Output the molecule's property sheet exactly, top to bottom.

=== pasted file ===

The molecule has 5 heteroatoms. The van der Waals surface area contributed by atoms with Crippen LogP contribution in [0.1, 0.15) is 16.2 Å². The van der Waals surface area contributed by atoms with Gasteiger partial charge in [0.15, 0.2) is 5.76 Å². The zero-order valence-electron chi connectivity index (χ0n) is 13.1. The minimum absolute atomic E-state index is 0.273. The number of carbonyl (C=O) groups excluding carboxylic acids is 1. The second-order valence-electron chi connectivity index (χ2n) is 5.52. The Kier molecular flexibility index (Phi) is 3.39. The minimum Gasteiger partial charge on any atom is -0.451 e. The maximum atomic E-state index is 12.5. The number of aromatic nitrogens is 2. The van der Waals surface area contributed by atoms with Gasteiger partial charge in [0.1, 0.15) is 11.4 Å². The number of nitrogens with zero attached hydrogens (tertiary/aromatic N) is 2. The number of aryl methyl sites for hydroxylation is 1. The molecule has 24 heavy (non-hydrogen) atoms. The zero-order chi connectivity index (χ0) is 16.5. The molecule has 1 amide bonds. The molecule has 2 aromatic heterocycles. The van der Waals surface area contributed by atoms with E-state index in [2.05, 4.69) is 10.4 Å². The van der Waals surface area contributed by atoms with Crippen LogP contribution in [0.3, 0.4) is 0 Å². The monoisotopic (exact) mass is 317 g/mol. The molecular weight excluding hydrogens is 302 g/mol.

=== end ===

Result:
The molecule has 5 heteroatoms. The van der Waals surface area contributed by atoms with Crippen LogP contribution in [0.1, 0.15) is 16.2 Å². The van der Waals surface area contributed by atoms with Gasteiger partial charge in [0.15, 0.2) is 5.76 Å². The zero-order valence-electron chi connectivity index (χ0n) is 13.1. The minimum absolute atomic E-state index is 0.273. The number of carbonyl (C=O) groups excluding carboxylic acids is 1. The second-order valence-electron chi connectivity index (χ2n) is 5.52. The Kier molecular flexibility index (Phi) is 3.39. The minimum Gasteiger partial charge on any atom is -0.451 e. The maximum atomic E-state index is 12.5. The number of aromatic nitrogens is 2. The van der Waals surface area contributed by atoms with Gasteiger partial charge in [0.1, 0.15) is 11.4 Å². The number of nitrogens with zero attached hydrogens (tertiary/aromatic N) is 2. The number of aryl methyl sites for hydroxylation is 1. The molecule has 24 heavy (non-hydrogen) atoms. The zero-order chi connectivity index (χ0) is 16.5. The molecule has 1 amide bonds. The molecule has 2 aromatic heterocycles. The van der Waals surface area contributed by atoms with E-state index in [2.05, 4.69) is 10.4 Å². The van der Waals surface area contributed by atoms with Crippen LogP contribution in [0.3, 0.4) is 0 Å². The monoisotopic (exact) mass is 317 g/mol. The molecular weight excluding hydrogens is 302 g/mol.